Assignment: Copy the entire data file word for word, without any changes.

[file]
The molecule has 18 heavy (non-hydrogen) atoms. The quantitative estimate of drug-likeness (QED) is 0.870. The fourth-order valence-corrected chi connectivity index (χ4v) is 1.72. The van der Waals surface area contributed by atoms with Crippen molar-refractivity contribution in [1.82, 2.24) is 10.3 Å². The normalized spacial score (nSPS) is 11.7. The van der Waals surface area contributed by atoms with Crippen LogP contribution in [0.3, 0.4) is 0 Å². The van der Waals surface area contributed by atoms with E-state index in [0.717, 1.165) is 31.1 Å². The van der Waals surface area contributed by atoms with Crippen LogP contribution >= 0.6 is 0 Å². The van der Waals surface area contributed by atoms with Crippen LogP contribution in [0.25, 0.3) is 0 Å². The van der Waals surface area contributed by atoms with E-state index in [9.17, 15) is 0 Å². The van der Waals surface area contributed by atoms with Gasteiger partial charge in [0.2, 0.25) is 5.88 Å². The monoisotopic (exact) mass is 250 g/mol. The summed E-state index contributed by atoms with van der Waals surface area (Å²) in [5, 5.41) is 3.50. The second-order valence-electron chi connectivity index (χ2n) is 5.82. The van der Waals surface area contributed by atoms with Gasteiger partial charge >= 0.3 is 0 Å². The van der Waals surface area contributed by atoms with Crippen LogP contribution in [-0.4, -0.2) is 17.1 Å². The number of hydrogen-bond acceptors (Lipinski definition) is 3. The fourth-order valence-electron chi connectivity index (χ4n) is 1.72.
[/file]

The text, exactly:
The molecule has 18 heavy (non-hydrogen) atoms. The quantitative estimate of drug-likeness (QED) is 0.870. The fourth-order valence-corrected chi connectivity index (χ4v) is 1.72. The van der Waals surface area contributed by atoms with Crippen molar-refractivity contribution in [1.82, 2.24) is 10.3 Å². The normalized spacial score (nSPS) is 11.7. The van der Waals surface area contributed by atoms with Crippen LogP contribution in [0.3, 0.4) is 0 Å². The van der Waals surface area contributed by atoms with E-state index in [0.717, 1.165) is 31.1 Å². The van der Waals surface area contributed by atoms with Crippen LogP contribution >= 0.6 is 0 Å². The van der Waals surface area contributed by atoms with Crippen LogP contribution in [0.25, 0.3) is 0 Å². The van der Waals surface area contributed by atoms with E-state index in [9.17, 15) is 0 Å². The van der Waals surface area contributed by atoms with Gasteiger partial charge in [0.2, 0.25) is 5.88 Å². The monoisotopic (exact) mass is 250 g/mol. The summed E-state index contributed by atoms with van der Waals surface area (Å²) in [5, 5.41) is 3.50. The second-order valence-electron chi connectivity index (χ2n) is 5.82. The van der Waals surface area contributed by atoms with Gasteiger partial charge >= 0.3 is 0 Å². The van der Waals surface area contributed by atoms with Crippen LogP contribution in [-0.4, -0.2) is 17.1 Å². The number of hydrogen-bond acceptors (Lipinski definition) is 3. The fourth-order valence-electron chi connectivity index (χ4n) is 1.72.